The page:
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Laparoscopic surgery for urachal remnants in pubescent children: a case series

Abstract

Background

Various techniques are applied in laparoscopic surgery for the treatment of urachal remnants, which are less invasive and associated with lower morbidity. We herein report a case series in which we treated urachal remnants and medial umbilical ligaments using a laparoscopic approach.

Case presentation

From 2015 to 2019, seven patients (male, n = 5; female, n = 2) with a urachal remnant were treated by laparoscopic surgery in our institute. Five boys and two girls with a median age of 11 years (range 10–15 years) were enrolled in this series. The clinical results of laparoscopic treatment, the perioperative records, and the pathologic results were evaluated. The operation was performed with the use of three ports and an EZ access® (Hakko Medical, Nagano, Japan), which is a silicon cap for the wound retractor (Lap Protector®, Hakko Medical, Nagano, Japan). The removal of the urachal remnant and medial umbilical ligaments was completed with a median operative time of 92 min (range 69–128). The median hospital stay after surgery was 4 days (range 2–5). No patients developed intra-postoperative complications or recurrence.

Conclusions

Although our data are preliminary, complete laparoscopic removal of symptomatic urachal remnants and medial umbilical ligaments was a safe and effective minimally invasive approach, with better cosmetic outcomes.

Introduction

Urachal remnants occasionally require intervention when they become infected and symptomatic [1, 2]. Intervention is recommended over drainage of the abscess cavity and antibiotic therapy in order to reduce the risk of recurrence and the potential for malignant change of the urachal remnant. The traditional approach for removing a urachal remnant has been open surgery with a hypogastric transverse or midline infra-umbilical incision, which is associated with increased morbidity and longer convalescence. Recently, various techniques for applying laparoscopic surgery in the treatment of urachal remnants have been reported, which are less invasive and associated with lower morbidity [3,4,5]. We herein report our surgical techniques and the devices that we used in performing laparoscopic surgery for the treatment of the urachal remnant and the medial umbilical ligaments in pubescent children.

Case presentation

Patients

Seven patients of 10 to 15 years of age (male, n = 5; female, n = 2) with a urachal remnant were treated by laparoscopic surgery from January 2015 to December 2019. The patients’ medical records were reviewed retrospectively. All patients presented with a low abdominal infra-umbilical infection and umbilical discharge. Preoperative evaluations included ultrasonography and computerized tomography of the abdomen. Antibiotics were administered, and drainage was performed as an initial treatment. After several months of acute symptoms, each patient underwent laparoscopic excision of the urachal remnant. All values are expressed as the median (range, minimum to maximum).

Surgical procedures

All patients were resected urachal remnant and the medial umbilical ligaments. Under general anesthesia, after making a zigzag skin incision at the umbilicus, the fascial opening cephalic side of the urachus was wholly dissected from the umbilicus. As medial umbilical ligaments can develop chronic infection in the event of omphalitis [6], the medial umbilical ligaments were resected continuously. After the cephalic side of the urachus and the medial umbilical ligaments were dropped into the abdominal cavity, an intraperitoneal wound retractor (Lap Protector®, Hakko Medical, Nagano, Japan) was placed in the open umbilicus. An EZ access® (Hakko Medical, Nagano, Japan), which is a silicon cap that can be used as a wound retractor with an additional 12-mm port (EZ trocar®, Hakko Medical, Japan), was placed in the cap, and insufflation was performed using CO2 to maintain an intraabdominal pressure of 8 mmHg. Another three 5-mm ports were inserted under direct vision on the left side of the abdomen (Fig. 1). A 30° laparoscope was used in all procedures. A wound retractor separated the dropped cephalic side of the urachus and the medial umbilical ligaments (Fig. 2a). Any bowel or omental adhesions from prior operations or inflammatory reactions of the infected urachal remnant and medial umbilical ligaments were lysed off using ultrasonic scissors (Fig. 2b). A single ENDOLOOP ligature® (ETHICON; Bridgewater, NJ, USA) was placed at the caudal stump of the medial umbilical ligaments, which was tied and then transected with ultrasonic scissors (Fig. 2c). The caudal stump of the urachus was tied with a single ENDOLOOP ligature® and transected just above the bladder dome with ultrasonic scissors (Fig. 2d). If preoperative or intraoperative investigations revealed communication or adhesion between the urachus and the bladder, we performed bladder cuff resection and then transverse suturing using a linear stapler. The defected peritoneum was not repaired. The excised specimen was exteriorized via a wound retractor and sent for a histopathological examination. The clinical results of the laparoscopic excision of urachal remnants and medial umbilical ligaments, the perioperative records, and the pathologic results were evaluated.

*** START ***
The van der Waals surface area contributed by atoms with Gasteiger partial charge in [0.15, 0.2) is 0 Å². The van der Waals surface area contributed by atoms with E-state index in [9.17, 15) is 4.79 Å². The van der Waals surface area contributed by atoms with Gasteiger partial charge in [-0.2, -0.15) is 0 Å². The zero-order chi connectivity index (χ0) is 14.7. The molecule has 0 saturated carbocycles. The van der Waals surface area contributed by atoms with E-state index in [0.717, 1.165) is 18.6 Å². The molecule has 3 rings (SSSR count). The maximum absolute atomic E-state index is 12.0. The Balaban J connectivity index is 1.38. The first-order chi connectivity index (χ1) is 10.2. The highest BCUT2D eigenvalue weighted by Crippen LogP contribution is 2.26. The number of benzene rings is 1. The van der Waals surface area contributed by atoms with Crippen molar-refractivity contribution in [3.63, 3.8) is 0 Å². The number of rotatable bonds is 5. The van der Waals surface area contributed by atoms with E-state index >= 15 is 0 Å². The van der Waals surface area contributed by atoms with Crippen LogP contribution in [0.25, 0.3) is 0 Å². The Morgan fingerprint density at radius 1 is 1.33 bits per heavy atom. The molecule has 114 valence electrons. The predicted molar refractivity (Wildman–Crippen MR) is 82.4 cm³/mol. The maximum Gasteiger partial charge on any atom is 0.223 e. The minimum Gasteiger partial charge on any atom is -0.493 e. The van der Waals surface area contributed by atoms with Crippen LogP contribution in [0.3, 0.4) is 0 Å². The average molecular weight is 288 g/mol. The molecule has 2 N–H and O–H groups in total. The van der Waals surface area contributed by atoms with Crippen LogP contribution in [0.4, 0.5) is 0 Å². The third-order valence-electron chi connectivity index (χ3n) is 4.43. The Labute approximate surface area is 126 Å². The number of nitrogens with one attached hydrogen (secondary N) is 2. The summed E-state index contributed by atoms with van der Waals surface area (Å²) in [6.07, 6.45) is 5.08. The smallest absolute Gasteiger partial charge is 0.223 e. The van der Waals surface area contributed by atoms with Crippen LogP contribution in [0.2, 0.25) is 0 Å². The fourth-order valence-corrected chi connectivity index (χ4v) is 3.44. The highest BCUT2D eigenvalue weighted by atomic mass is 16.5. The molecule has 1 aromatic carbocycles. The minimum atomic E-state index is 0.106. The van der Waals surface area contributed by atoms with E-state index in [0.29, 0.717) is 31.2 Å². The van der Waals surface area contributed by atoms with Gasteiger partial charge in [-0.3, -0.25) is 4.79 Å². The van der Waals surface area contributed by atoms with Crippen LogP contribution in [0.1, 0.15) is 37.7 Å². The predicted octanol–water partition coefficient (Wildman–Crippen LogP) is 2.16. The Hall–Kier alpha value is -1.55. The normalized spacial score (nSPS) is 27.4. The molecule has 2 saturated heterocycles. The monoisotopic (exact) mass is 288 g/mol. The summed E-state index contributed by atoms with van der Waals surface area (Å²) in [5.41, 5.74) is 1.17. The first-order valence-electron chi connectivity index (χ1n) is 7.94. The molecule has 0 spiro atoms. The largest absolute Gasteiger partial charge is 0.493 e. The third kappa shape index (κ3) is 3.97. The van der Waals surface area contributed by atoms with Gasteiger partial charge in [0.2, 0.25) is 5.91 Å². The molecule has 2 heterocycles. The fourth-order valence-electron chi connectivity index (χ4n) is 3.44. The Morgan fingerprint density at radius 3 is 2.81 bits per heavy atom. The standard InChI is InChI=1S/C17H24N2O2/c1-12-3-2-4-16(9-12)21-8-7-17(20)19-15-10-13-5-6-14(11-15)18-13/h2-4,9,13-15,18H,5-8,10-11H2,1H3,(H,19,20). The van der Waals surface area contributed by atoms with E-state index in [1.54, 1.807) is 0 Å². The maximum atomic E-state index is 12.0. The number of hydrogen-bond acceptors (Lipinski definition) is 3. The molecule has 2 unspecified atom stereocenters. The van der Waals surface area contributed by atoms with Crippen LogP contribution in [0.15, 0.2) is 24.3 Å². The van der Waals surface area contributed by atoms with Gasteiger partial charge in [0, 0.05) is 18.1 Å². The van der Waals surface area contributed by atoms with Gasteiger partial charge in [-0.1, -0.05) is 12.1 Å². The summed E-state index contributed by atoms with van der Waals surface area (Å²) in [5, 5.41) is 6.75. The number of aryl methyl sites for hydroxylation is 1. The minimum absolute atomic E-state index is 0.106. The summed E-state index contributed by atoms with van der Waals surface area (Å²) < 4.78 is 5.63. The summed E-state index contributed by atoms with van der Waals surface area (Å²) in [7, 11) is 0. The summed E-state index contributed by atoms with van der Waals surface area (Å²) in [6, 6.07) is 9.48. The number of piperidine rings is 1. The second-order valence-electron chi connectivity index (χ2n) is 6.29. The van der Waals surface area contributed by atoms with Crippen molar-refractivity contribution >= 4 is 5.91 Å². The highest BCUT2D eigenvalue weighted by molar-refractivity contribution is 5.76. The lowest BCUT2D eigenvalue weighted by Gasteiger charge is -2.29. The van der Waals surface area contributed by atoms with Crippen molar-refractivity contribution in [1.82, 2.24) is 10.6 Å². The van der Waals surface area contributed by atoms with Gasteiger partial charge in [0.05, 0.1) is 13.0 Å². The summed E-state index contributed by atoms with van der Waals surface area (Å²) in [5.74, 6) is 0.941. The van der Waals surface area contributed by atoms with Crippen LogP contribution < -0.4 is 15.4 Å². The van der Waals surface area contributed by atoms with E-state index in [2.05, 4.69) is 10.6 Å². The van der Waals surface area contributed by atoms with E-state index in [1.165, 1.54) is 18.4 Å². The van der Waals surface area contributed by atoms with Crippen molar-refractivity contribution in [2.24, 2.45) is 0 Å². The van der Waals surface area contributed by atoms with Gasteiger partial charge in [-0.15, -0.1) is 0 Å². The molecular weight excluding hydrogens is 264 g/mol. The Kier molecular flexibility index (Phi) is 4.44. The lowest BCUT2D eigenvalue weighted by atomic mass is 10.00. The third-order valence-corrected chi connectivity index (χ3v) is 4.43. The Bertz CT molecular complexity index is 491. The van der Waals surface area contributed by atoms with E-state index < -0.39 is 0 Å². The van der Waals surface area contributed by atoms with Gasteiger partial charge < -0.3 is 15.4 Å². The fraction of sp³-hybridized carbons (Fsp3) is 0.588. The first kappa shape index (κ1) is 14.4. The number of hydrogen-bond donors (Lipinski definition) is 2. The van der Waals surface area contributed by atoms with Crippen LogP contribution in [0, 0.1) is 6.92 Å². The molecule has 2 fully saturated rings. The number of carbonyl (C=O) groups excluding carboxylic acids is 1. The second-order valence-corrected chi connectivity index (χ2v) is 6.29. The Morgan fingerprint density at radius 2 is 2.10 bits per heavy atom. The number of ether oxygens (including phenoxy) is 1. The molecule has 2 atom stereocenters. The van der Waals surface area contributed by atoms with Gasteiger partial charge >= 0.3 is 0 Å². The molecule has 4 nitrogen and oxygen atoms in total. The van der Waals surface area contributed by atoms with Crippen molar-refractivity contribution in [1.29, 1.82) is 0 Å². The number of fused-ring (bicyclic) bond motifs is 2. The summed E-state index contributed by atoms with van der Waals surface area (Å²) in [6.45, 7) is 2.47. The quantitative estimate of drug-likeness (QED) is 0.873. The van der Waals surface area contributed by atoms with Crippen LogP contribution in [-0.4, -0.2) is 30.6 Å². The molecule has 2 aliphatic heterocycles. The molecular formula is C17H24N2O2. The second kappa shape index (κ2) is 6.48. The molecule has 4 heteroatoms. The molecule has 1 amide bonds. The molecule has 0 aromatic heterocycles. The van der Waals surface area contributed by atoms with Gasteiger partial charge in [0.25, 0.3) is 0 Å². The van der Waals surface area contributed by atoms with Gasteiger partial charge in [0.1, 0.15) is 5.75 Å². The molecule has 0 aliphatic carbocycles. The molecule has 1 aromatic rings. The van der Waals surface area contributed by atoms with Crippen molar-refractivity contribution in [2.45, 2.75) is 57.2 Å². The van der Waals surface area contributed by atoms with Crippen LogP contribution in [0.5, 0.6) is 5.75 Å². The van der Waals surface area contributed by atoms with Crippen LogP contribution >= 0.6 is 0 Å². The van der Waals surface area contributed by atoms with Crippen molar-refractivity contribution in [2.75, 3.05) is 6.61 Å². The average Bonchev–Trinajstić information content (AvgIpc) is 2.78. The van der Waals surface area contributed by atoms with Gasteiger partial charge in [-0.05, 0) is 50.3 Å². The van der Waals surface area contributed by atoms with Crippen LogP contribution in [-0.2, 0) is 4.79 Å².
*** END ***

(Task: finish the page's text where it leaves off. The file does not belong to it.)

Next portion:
Fig. 1
figure1

Skin incision and port placement for laparoscopic removal of a urachal remnant. After making a zigzag skin incision in the umbilicus, the fascial opening on the cephalic side of the urachus was dissected from the umbilicus. Then, on the cephalic side of the urachus and the medial umbilical ligaments, an EZ access®, which is a silicon cap for a wound retractor (Lap Protector®), was inserted intraperitoneally. Another three 5-mm ports were inserted under direct vision on the left side of the abdomen

Fig. 2
figure2

Laparoscopic view of the urachal remnant. a A wrap protector separated the cephalic side of the urachal remnant and the medial umbilical ligaments. b The urachal remnant was lysed off using ultrasonic scissors. c The caudal stump of the medial umbilical ligaments was tied with a single ENDOLOOP ligature®. d The caudal stump of the urachus was tied with a single ENDOLOOP ligature®

Outcome

The patient demographic and perioperative data are shown in Table 1. The median patient age was 11 years (range 10–15). The median body mass index was 18.6 kg/m2 (range 17.1–19.1). The median interval of preoperative umbilical infection was 4 months (range 2–6). The median operative time was 98 min (range 69–128). The median hospital stay was 4 days (range 2–5). The results of the pathological evaluations were as follows: infected urachal sinus (n = 3), infected patent urachus and partially sealed off (n = 2), 1 case of a normal urachal cyst, and 1 case of a normal patent urachus that was partially sealed off. All patients started to eat an oral diet and began ambulating on postoperative day 1. In our study, there were no intraoperative complications. In addition, we found no postoperative complications, including recurrence of symptoms in patients with or without infection and intestinal obstruction for adhesion formation.